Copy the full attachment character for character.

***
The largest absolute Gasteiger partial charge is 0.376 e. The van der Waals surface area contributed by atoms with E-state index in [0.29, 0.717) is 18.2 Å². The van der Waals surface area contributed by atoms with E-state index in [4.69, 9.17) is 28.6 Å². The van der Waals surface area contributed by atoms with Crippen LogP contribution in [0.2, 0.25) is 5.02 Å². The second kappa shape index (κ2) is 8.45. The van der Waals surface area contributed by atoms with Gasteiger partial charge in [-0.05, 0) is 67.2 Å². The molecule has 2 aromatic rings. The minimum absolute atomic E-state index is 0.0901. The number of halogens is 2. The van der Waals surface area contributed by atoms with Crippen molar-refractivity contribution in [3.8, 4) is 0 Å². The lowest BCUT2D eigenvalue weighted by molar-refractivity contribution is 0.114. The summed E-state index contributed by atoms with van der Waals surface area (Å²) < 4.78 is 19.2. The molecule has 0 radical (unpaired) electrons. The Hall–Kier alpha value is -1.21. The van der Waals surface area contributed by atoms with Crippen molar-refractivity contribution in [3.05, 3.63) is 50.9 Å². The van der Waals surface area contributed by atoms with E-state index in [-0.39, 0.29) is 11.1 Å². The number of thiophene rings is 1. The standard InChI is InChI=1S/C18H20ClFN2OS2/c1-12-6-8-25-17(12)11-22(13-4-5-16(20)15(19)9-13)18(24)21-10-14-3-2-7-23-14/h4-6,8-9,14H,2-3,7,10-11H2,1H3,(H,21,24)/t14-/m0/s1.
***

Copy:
The largest absolute Gasteiger partial charge is 0.376 e. The van der Waals surface area contributed by atoms with E-state index in [0.29, 0.717) is 18.2 Å². The van der Waals surface area contributed by atoms with E-state index in [4.69, 9.17) is 28.6 Å². The van der Waals surface area contributed by atoms with Crippen LogP contribution in [0.2, 0.25) is 5.02 Å². The second kappa shape index (κ2) is 8.45. The van der Waals surface area contributed by atoms with Gasteiger partial charge in [-0.05, 0) is 67.2 Å². The molecule has 2 aromatic rings. The minimum absolute atomic E-state index is 0.0901. The number of halogens is 2. The van der Waals surface area contributed by atoms with Crippen molar-refractivity contribution in [3.8, 4) is 0 Å². The lowest BCUT2D eigenvalue weighted by molar-refractivity contribution is 0.114. The summed E-state index contributed by atoms with van der Waals surface area (Å²) < 4.78 is 19.2. The molecule has 0 radical (unpaired) electrons. The Hall–Kier alpha value is -1.21. The van der Waals surface area contributed by atoms with Crippen molar-refractivity contribution in [3.05, 3.63) is 50.9 Å². The van der Waals surface area contributed by atoms with E-state index in [-0.39, 0.29) is 11.1 Å². The number of thiophene rings is 1. The standard InChI is InChI=1S/C18H20ClFN2OS2/c1-12-6-8-25-17(12)11-22(13-4-5-16(20)15(19)9-13)18(24)21-10-14-3-2-7-23-14/h4-6,8-9,14H,2-3,7,10-11H2,1H3,(H,21,24)/t14-/m0/s1.